That Little Ercoupe

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The Ercoupe was an oddball airplane. With no rudder pedals, it could get "interesting" to fly in crosswinds. It was underpowered, cramped and slow. But this strange little machine sure was fun to fly...and cheap! Phil Rowe reminisces about some of his Ercouple experiences back in the '60s.

My little green and white Ercoupe (N3948H) was a joy to fly. Its bubble canopy and low wing afforded great visibility, allowing easy scanning for other traffic and enjoyment the view.

Of course, some folks thought the airplane was a bit unusual. It didn't have rudder pedals, only a wheel for controlling flight. Its combined aileron and rudder system was unique. It also had a limiting collar on the elevator control travel of the wheel to preclude excessive nose up, potentially leading to stalls. The only foot controls were the wheel brakes. You drove the plane through the air or on the ground like an automobile. Very different.

That Ercoupe, a small under-powered two-seater, was hardly a high-performance machine. Its little 75 horsepower Continental engine, fitted with a longer-than-standard fixed-pitch cruise propeller made it mighty sluggish on climb-out. I recall struggling one day for two hours to get it above 8,500 feet! That's all she'd do.

She wasn't exactly a speed demon, either. Top speed was at best 120 knots.

But, she was an economical bird to fly. She sipped barely five gallons of gasoline per hour, except during climb-out. Then she'd slurp down petrol at a ravenous seven to eight gallons per hour. Of course, that wasn't usually much of a problem, because we never tried to climb very high.

The plane actually belonged to a friend, also stationed at Bunker Hill Air Force Base, Indiana. I got to use it almost as much as he did, though, in exchange for helping him buy insurance and getting the bird onto the base. It nested snugly in the big heated hangar where Aero Club birds were kept. That was terrific, especially in the cold and snow of those mid-western winters.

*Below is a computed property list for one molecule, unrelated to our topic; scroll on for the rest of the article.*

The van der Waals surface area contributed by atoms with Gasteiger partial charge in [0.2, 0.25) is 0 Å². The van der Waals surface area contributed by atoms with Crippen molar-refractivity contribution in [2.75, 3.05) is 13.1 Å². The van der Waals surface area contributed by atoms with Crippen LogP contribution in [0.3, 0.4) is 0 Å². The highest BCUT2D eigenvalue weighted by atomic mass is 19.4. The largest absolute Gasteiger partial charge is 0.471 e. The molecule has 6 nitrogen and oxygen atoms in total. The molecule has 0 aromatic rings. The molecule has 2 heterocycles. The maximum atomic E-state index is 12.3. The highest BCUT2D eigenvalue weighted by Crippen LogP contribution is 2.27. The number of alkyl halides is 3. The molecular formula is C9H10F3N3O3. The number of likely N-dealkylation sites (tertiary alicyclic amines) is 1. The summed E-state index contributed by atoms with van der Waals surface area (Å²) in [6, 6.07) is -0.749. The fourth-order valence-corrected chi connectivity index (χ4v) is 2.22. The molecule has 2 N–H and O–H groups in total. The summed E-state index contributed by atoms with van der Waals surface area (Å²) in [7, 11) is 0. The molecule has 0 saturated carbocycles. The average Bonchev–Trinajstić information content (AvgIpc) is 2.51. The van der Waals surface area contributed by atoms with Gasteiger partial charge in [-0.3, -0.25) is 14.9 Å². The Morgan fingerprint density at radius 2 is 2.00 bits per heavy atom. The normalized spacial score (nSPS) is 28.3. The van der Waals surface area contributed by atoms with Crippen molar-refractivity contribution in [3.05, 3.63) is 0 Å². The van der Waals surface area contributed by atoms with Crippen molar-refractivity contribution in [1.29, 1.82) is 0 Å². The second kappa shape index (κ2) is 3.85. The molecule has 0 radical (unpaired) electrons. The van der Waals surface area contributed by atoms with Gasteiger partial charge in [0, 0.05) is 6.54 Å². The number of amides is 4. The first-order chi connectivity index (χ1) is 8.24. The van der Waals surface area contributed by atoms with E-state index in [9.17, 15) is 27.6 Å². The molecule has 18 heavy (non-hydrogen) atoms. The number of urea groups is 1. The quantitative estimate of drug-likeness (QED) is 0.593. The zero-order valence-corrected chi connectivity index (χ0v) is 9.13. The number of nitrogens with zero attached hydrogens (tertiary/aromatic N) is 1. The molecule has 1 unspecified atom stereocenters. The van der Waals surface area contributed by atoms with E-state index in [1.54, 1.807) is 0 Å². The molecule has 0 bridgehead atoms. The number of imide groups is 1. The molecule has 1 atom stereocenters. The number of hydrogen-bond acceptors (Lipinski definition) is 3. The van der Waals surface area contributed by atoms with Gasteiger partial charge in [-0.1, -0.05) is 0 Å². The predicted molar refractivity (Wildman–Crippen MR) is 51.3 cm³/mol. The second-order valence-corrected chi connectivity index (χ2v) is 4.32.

My friend and I took turns flying it. Fortunately, our duty schedules meshed almost perfectly. He was on alert when I was not, and vice-versa. So it was almost like having my own airplane, without the headaches. Such a deal.

We each contributed two dollars per hour of flight to a kitty dedicated to annual inspection and repair costs. And with 80-octane avgas at twenty-five cents per gallon, she was very economical to operate. Hmmm...did I mention that this was back in the 1960s?

Flying her from that Air Force base presented some interesting experiences. That tiny little airplane was dwarfed by the B-58 bombers and KC-135 tankers. We had to be really careful not to get in their way or caught in the jet wash of their huge engines. We must have looked like a gnat to the commanders of those big airplanes!

Crosswind technique

Since the plane had no separate rudder control, taking off and landing under crosswind conditions could be challenging, or at least quite different from conventional airplanes. Having a 200-foot wide runway made handling crosswinds a lot easier, because we could take off and land on a diagonal, while remaining on the pavement. In fact, if the crosswind was strong, the takeoff and landing roll wasn't much longer than the runway was wide.

On narrow runways, crosswinds were a bit more interesting.